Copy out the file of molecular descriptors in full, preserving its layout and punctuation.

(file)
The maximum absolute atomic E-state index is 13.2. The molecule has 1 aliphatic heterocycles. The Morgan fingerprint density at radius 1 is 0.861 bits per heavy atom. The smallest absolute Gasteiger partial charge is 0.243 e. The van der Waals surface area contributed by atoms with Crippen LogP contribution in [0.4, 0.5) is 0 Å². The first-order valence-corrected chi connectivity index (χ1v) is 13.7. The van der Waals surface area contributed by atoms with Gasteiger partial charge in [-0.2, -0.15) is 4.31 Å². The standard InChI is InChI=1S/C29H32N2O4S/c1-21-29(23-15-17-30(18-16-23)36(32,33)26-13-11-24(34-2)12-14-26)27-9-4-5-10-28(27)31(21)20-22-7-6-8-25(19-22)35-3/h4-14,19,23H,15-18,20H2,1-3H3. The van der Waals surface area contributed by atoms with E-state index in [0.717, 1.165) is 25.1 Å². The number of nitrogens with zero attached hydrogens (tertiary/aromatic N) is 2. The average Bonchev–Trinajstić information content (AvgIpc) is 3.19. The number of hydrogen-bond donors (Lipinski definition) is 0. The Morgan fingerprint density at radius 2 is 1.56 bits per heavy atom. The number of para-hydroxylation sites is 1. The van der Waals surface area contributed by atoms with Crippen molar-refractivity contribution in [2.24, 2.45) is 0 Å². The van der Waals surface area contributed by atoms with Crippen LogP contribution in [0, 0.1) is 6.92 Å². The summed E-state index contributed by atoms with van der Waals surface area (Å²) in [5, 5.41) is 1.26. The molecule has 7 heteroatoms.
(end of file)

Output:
The maximum absolute atomic E-state index is 13.2. The molecule has 1 aliphatic heterocycles. The Morgan fingerprint density at radius 1 is 0.861 bits per heavy atom. The smallest absolute Gasteiger partial charge is 0.243 e. The van der Waals surface area contributed by atoms with Crippen LogP contribution in [0.4, 0.5) is 0 Å². The first-order valence-corrected chi connectivity index (χ1v) is 13.7. The van der Waals surface area contributed by atoms with Gasteiger partial charge in [-0.2, -0.15) is 4.31 Å². The standard InChI is InChI=1S/C29H32N2O4S/c1-21-29(23-15-17-30(18-16-23)36(32,33)26-13-11-24(34-2)12-14-26)27-9-4-5-10-28(27)31(21)20-22-7-6-8-25(19-22)35-3/h4-14,19,23H,15-18,20H2,1-3H3. The van der Waals surface area contributed by atoms with E-state index in [0.717, 1.165) is 25.1 Å². The number of nitrogens with zero attached hydrogens (tertiary/aromatic N) is 2. The average Bonchev–Trinajstić information content (AvgIpc) is 3.19. The number of hydrogen-bond donors (Lipinski definition) is 0. The Morgan fingerprint density at radius 2 is 1.56 bits per heavy atom. The number of para-hydroxylation sites is 1. The van der Waals surface area contributed by atoms with Crippen molar-refractivity contribution in [2.24, 2.45) is 0 Å². The van der Waals surface area contributed by atoms with Crippen LogP contribution in [0, 0.1) is 6.92 Å². The summed E-state index contributed by atoms with van der Waals surface area (Å²) in [5, 5.41) is 1.26. The molecule has 7 heteroatoms.